Oil giant Chevron (CVX 0.52%) jolted the oil market by agreeing to acquire Anadarko Petroleum (APC) for $50 billion. The deal looks like a smart move from several angles. As a result, it could spur rivals to follow its lead. In this segment from Industry Focus: Energy, host Nick Sciple and Fool.com contributor Matt DiLallo discuss:

  • Chevron's primary reason for targeting Anadarko.
  • Other reasons why the transaction makes strategic sense.
  • How it could drive additional consolidation in the sector.

To catch full episodes of all The Motley Fool's free podcasts, check out our podcast center. A full transcript follows the video.

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This video was recorded on April 18, 2019.

Nick Sciple: Chevron announced a $33 billion mega-acquisition of Anadarko Petroleum last Friday. Matt, as we look back a week later, what's your reaction to that news?

Matt DiLallo: My reaction's still pretty surprised. Chevron didn't need to do any deals, and yet here they are, shocking everybody with the sixth-biggest oil deal in history. I was surprised by it. But the more I've looked into it, it's a really good deal for Chevron. It makes total sense. There's a lot of overlap. Plus, it adds some things to them. So I really like it, from that perspective.

Sciple: When you talk about the assets that Chevron's adding, how does this acquisition fit into their strategy, and how does that reshape their portfolio as they move forward as a business?

DiLallo: The big takeaway is, this really bulks them up in the Permian Basin. Anyone who's talked about oil the last couple of years, that's the big deal in energy these days. It's just loaded with oil and gas. It makes them one of -- if not the biggest -- drillers, landowners, producers in that region. That was the big draw. However, it adds a couple of other shale plays. Anadarko is really big in what's called the D-J Basin which is in Colorado. It's not as well-known as some of the other ones but a lot of oil and gas there. And then they got some land in what's called the Powder River Basin, which is in Wyoming. It's an emerging play. Chesapeake Energy calls it the oil growth engine of the company. So it adds a lot of shale potentially, but also, Gulf of Mexico, there's a lot of overlap. Big boost for Chevron in the Gulf of Mexico.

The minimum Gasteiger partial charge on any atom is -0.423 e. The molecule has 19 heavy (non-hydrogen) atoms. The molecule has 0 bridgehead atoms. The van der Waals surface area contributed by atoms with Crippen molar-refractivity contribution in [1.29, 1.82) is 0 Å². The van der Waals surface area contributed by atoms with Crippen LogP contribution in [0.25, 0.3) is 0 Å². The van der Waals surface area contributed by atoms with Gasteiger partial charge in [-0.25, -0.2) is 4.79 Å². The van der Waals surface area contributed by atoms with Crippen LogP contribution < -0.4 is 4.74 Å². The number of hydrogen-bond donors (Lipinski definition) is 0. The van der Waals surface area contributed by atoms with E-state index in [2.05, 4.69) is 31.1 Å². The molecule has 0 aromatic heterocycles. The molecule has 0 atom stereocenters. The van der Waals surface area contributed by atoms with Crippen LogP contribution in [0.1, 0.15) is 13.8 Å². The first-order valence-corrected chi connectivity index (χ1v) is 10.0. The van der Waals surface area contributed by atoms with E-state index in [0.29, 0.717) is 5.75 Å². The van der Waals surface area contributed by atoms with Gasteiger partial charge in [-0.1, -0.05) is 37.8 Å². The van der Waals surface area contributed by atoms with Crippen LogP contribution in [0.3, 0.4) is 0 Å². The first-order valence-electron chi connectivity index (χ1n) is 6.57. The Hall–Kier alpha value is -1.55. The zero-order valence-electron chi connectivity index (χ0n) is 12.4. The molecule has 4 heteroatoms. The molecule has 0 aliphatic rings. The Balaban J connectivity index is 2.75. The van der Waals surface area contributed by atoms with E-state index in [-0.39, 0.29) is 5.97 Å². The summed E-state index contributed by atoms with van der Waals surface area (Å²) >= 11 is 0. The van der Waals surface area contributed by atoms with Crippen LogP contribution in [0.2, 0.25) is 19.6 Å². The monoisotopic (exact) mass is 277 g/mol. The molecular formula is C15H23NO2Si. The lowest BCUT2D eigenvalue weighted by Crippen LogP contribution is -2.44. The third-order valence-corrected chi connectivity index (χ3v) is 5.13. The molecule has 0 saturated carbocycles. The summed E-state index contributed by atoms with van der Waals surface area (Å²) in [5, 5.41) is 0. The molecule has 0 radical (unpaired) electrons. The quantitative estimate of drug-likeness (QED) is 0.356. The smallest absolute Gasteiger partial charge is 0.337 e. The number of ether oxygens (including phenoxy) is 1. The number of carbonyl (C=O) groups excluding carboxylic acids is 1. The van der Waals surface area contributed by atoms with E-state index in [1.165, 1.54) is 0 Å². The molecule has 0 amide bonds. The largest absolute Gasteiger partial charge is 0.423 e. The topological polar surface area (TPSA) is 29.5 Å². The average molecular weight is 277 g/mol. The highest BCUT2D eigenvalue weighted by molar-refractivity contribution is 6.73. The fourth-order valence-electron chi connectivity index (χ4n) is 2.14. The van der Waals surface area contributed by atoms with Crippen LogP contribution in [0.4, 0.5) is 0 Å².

The third one is LNG. Chevron has some LNG assets in Australia. They pick up Anadarko's project in Mozambique, which is a world-class play, a lot of gas there. They're able to leverage what they did in Australia to develop this place. A lot of interesting parts with this deal.

Sciple: Yeah. When you have one of these big major oil players like Chevron getting a deal like this, really exciting to see how things develop. Matt, is there any chance that we see some follow-on bids related to this deal? I saw some news out that Occidental Petroleum had a deal out where they'd bid $70 a share. This Chevron deal is about $65 a share. Do you think there's any chance we see some follow-on competing bids here? Or do you think this is a done deal?

DiLallo: I think this is a done deal. This does not make sense for Occidental Petroleum. I really don't know what they were into other than it'll boost some of the Permian, but they don't have anything in the Gulf of Mexico. They're not into LNG. So it really doesn't make as much sense strategically. However, a lot of the other pure-play Permians make a lot of sense for not only Occidental, but a company like Shell, which really needs some boosts in the Permian, Exxon, the Permian is huge for them. So I could see names like Continental Resources, Pioneer Natural Resources, Parsley Energy, there's just a huge list of independents out there that could easily be bought up by one of these major oil companies.

Sciple: Yeah, definitely something to continue to watch. In an industry like shale, that's been the Wild West for a while, to see some consolidation and maturing of the industry, is something I'd like to see as an investor.